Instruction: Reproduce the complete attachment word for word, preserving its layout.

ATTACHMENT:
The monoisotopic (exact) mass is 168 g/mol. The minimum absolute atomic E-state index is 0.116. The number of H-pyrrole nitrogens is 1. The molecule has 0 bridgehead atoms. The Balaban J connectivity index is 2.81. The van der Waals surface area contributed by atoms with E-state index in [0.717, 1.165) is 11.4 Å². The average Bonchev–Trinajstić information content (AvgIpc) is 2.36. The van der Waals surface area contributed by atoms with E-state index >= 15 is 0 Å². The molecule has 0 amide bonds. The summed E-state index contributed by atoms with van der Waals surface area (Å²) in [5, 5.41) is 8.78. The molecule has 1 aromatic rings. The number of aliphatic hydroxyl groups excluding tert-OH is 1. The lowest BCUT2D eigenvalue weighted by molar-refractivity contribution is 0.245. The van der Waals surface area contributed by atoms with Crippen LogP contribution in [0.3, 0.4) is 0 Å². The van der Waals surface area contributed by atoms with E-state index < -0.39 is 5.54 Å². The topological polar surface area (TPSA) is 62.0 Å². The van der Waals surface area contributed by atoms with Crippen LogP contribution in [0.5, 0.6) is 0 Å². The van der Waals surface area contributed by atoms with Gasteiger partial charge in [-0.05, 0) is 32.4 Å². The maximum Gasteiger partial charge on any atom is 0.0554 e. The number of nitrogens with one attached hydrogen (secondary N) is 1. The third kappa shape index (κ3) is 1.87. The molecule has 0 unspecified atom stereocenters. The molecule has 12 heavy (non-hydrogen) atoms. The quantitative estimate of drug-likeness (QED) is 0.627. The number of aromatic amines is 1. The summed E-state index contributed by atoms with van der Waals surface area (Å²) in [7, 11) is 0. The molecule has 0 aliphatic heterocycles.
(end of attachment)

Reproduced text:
The monoisotopic (exact) mass is 168 g/mol. The minimum absolute atomic E-state index is 0.116. The number of H-pyrrole nitrogens is 1. The molecule has 0 bridgehead atoms. The Balaban J connectivity index is 2.81. The van der Waals surface area contributed by atoms with E-state index in [0.717, 1.165) is 11.4 Å². The average Bonchev–Trinajstić information content (AvgIpc) is 2.36. The van der Waals surface area contributed by atoms with E-state index >= 15 is 0 Å². The molecule has 0 amide bonds. The summed E-state index contributed by atoms with van der Waals surface area (Å²) in [5, 5.41) is 8.78. The molecule has 1 aromatic rings. The number of aliphatic hydroxyl groups excluding tert-OH is 1. The lowest BCUT2D eigenvalue weighted by molar-refractivity contribution is 0.245. The van der Waals surface area contributed by atoms with Crippen LogP contribution in [0.3, 0.4) is 0 Å². The van der Waals surface area contributed by atoms with E-state index < -0.39 is 5.54 Å². The topological polar surface area (TPSA) is 62.0 Å². The van der Waals surface area contributed by atoms with Crippen LogP contribution in [0.5, 0.6) is 0 Å². The van der Waals surface area contributed by atoms with Gasteiger partial charge in [-0.05, 0) is 32.4 Å². The maximum Gasteiger partial charge on any atom is 0.0554 e. The number of nitrogens with one attached hydrogen (secondary N) is 1. The third kappa shape index (κ3) is 1.87. The molecule has 0 unspecified atom stereocenters. The molecule has 12 heavy (non-hydrogen) atoms. The quantitative estimate of drug-likeness (QED) is 0.627. The number of aromatic amines is 1. The summed E-state index contributed by atoms with van der Waals surface area (Å²) in [7, 11) is 0. The molecule has 0 aliphatic heterocycles.